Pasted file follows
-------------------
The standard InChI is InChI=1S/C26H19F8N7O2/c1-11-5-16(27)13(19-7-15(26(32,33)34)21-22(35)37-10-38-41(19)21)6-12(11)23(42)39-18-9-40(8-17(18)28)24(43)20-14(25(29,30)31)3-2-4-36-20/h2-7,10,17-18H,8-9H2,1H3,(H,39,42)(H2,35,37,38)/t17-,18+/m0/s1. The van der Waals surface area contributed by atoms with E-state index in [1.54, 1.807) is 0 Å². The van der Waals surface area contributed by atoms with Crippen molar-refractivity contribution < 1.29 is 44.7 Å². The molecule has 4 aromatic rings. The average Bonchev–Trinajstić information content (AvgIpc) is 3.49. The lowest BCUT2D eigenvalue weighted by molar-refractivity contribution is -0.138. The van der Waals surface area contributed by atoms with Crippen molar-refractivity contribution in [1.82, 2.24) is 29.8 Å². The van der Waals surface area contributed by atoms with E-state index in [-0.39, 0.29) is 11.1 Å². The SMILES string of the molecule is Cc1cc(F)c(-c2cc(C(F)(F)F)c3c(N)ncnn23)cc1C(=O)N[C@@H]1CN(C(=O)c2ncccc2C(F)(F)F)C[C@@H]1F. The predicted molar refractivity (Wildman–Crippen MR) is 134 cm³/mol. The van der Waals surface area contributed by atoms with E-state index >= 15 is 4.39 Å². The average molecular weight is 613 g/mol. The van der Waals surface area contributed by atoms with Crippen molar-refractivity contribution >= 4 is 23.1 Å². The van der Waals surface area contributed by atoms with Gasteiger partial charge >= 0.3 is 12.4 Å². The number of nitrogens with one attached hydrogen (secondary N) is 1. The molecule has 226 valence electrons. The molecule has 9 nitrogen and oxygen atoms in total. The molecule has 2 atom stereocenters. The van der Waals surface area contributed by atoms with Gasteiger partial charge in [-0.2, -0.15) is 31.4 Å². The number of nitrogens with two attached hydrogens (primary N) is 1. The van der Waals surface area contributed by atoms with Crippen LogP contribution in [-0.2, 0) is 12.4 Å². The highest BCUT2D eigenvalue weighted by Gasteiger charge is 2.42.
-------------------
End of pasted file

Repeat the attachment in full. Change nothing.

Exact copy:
The standard InChI is InChI=1S/C26H19F8N7O2/c1-11-5-16(27)13(19-7-15(26(32,33)34)21-22(35)37-10-38-41(19)21)6-12(11)23(42)39-18-9-40(8-17(18)28)24(43)20-14(25(29,30)31)3-2-4-36-20/h2-7,10,17-18H,8-9H2,1H3,(H,39,42)(H2,35,37,38)/t17-,18+/m0/s1. The van der Waals surface area contributed by atoms with E-state index in [1.54, 1.807) is 0 Å². The van der Waals surface area contributed by atoms with Crippen molar-refractivity contribution < 1.29 is 44.7 Å². The molecule has 4 aromatic rings. The average Bonchev–Trinajstić information content (AvgIpc) is 3.49. The lowest BCUT2D eigenvalue weighted by molar-refractivity contribution is -0.138. The van der Waals surface area contributed by atoms with Crippen molar-refractivity contribution in [1.82, 2.24) is 29.8 Å². The van der Waals surface area contributed by atoms with E-state index in [-0.39, 0.29) is 11.1 Å². The SMILES string of the molecule is Cc1cc(F)c(-c2cc(C(F)(F)F)c3c(N)ncnn23)cc1C(=O)N[C@@H]1CN(C(=O)c2ncccc2C(F)(F)F)C[C@@H]1F. The predicted molar refractivity (Wildman–Crippen MR) is 134 cm³/mol. The van der Waals surface area contributed by atoms with E-state index >= 15 is 4.39 Å². The average molecular weight is 613 g/mol. The van der Waals surface area contributed by atoms with Crippen molar-refractivity contribution >= 4 is 23.1 Å². The van der Waals surface area contributed by atoms with Gasteiger partial charge >= 0.3 is 12.4 Å². The number of nitrogens with one attached hydrogen (secondary N) is 1. The molecule has 226 valence electrons. The molecule has 9 nitrogen and oxygen atoms in total. The molecule has 2 atom stereocenters. The van der Waals surface area contributed by atoms with Gasteiger partial charge in [-0.2, -0.15) is 31.4 Å². The number of nitrogens with two attached hydrogens (primary N) is 1. The van der Waals surface area contributed by atoms with Crippen LogP contribution in [-0.2, 0) is 12.4 Å². The highest BCUT2D eigenvalue weighted by Gasteiger charge is 2.42.